Portrait lenses with an equivalent focal length of 85-90mm in full-frame terms are a dime a dozen in the Micro Four Thirds range but there is currently only one long telephoto prime for portraits: the M.Zuiko 75mm f/1.8. Its equivalent focal length of 150mm is a good compromise since it allows you to achieve good compression and background blur, yet doesn’t place you too far from your subject that it becomes difficult to communicate.
But what about the M.Zuiko 60mm f/2.8 whose primary genre is macro? With an equivalent focal length of 120mm in full-frame format, it too fulfils the requirements of a tele-portrait lens despite its fastest aperture being somewhat slower than desirable.
Can the M.Zuiko 60mm work as a viable telephoto portrait alternative to the 75mm? In this comparison, we’re going to find out!
Ethics statement: We own both the M.Zuiko 60mm and 75mm. We were not asked to write anything about the lenses, nor were we provided with any sort of compensation. Within the article, there are affiliate links. If you buy something after clicking the link, we will receive a small commission. To know more about our ethics, you can visit our full disclosure page. Thank you!
Design and Ease of Use
Both the 60mm and 75mm are classified as M.Zuiko Premium primes, of which there are currently six in total.
The 60mm features 13 elements in 10 groups with 2 HR elements and 1 E-HR element while the 75mm has 10 elements in 9 groups with 3 ED lens elements and 2 HR elements. To render the smoothest bokeh possible, the 75mm comes with a 9 blade circular aperture, contrasting with the 7 blade aperture of the 60mm.
The 75mm is the bigger lens in terms of both weight and dimensions due to its faster aperture and metal build. However, as portrait lenses with a bright f/1.8 aperture go, it remains very compact at only 305g and 64mm from mount to tip. In contrast, the 60mm weighs just 185g and stands 56mm tall.
The 60mm is an excellent fit for any Micro Four Thirds camera, while the 75mm is better suited to larger models such as the Olympus OM-D series or the Panasonic GX8 / GH4. Due to the extra weight, the 75mm may slightly unbalance the smaller models in the Olympus Pen or Panasonic GF or GM series.
Unlike the 75mm, the 60mm features a dust and splash resistant construction, making it a good match for weather-sealed Micro Four Thirds bodies.
Both have a ribbed “fly-by-wire” manual focus ring that is wide and easy to turn. The 60mm also benefits from a 4-position focus limiter switch on the side of the barrel. With it, you can prevent long-distance hunting when shooting macro subjects and vice versa. It is flanked by a combined magnification and distance scale.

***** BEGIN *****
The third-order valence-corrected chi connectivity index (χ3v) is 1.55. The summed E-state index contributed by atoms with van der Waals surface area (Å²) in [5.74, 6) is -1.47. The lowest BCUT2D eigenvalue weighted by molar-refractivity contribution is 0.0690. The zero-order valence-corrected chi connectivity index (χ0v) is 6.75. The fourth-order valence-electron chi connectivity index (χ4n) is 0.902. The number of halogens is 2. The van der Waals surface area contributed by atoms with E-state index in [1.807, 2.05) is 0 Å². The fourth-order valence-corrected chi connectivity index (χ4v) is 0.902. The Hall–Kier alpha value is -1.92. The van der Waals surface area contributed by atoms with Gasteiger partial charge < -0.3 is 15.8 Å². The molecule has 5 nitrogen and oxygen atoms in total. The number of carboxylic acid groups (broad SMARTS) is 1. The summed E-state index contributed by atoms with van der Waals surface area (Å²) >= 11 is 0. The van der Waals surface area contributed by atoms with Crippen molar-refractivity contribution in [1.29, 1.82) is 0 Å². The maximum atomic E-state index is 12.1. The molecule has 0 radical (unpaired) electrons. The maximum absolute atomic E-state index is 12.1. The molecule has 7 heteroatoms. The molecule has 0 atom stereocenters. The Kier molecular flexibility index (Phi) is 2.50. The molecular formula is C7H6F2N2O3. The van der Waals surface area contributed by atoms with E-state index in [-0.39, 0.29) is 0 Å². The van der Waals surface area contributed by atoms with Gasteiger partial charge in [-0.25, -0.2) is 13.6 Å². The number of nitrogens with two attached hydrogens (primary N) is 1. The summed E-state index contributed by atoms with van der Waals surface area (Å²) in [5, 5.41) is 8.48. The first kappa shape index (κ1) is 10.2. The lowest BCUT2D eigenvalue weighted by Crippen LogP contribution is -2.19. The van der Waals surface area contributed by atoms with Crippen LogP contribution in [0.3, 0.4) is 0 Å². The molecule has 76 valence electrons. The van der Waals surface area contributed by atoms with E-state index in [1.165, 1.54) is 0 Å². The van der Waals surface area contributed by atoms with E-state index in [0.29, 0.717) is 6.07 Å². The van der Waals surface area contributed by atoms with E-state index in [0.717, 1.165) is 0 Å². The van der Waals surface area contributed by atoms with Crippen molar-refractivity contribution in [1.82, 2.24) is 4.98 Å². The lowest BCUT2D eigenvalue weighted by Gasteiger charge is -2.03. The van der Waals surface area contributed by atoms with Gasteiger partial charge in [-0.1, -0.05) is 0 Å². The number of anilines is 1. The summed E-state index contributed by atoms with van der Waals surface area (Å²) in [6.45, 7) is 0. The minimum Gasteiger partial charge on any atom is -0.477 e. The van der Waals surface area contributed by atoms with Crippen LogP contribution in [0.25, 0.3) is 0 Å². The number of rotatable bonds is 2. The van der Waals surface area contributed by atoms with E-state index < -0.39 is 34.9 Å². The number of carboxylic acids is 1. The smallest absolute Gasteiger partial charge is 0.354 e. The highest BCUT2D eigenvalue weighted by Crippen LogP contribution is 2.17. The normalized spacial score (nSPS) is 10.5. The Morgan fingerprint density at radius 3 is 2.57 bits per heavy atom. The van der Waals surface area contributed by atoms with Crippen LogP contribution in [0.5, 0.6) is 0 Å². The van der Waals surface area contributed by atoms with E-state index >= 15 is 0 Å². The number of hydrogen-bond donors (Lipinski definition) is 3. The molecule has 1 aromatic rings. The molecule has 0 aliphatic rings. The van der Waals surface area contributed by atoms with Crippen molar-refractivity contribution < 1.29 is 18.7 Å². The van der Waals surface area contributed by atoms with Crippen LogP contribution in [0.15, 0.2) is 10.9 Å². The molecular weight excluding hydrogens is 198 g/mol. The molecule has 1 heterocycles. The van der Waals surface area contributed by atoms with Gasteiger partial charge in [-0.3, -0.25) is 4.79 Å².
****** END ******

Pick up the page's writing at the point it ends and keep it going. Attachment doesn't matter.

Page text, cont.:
As mentioned above, the 75mm comes with a maximum aperture of f/1.8 while the 60mm is limited to f/2.8 on the fast end. Both have the same minimum aperture of f/22.
It goes without saying that the 60mm, being primarily a macro lens, can focus closer than the 75mm (19cm versus 84cm) and provides higher magnification (1.0x versus 0.10x).
Both sport an inner focus mechanism that delivers quick and silent autofocusing for stills and video and a filter thread which measures 49mm on the 60mm / 58mm on the 75mm. Neither comes with built-in optical stabilisation, so it is best to use them with stabilised bodies.
Sadly, neither lens comes packaged with its official lens hood, so they must be purchased separately. The 75mm’s official lens hood is metal, locks in place with a metal screw, and extends the height of the lens to 69mm. The 60mm’s is a unique sliding lens hood that you can retract over the barrel when you aren’t using it. Fully extended, it brings the height of the 60mm to 82mm.
Optical Quality – Through the lenses
To test the sharpness of the two lenses, I took a series of images at the various apertures at a short distance, followed by a long distance.
To my surprise, the results were almost identical at all apertures at a short distance (around 2m away from the subject). The 60mm appears a shade sharper between f/2.8 and f/5.6 but the difference is only noticeable if you pixel-peep 100% crops.
The optimum sharpness of both lenses appears to be somewhere between f/4 and f/5.6, but f/2.8 and f/8 perform in a very similar manner. Diffraction begins to show at around f/11 and both generate noticeably soft results by f/16.
As for their respective fastest apertures – f/1.8 on the 75mm and f/2.8 on the 60mm – you’ll notice that the 60mm is sharper but the difference is once again minute.
Since these lenses can also be used for telephoto landscape photography, I took a second set of comparison shots at a longer distance. Interestingly, the difference at f/2.8 becomes even more pronounced, with the 60mm displaying better overall sharpness than the 75mm at the centre. From f/4 to f/8, however, the opposite appears to be true: the 75mm shows better sharpness across the frame.
Chromatic aberration is well-controlled at f/2.8 and beyond on both lenses but the 75mm can display some purple fringing at its fastest apertures (f/1.8 and f/2). The series of 100% crops below show how chromatic aberration can manifest itself in strong backlight at these apertures.
As for flare, I’ve only ever noticed it in strong backlit situations such as the one below.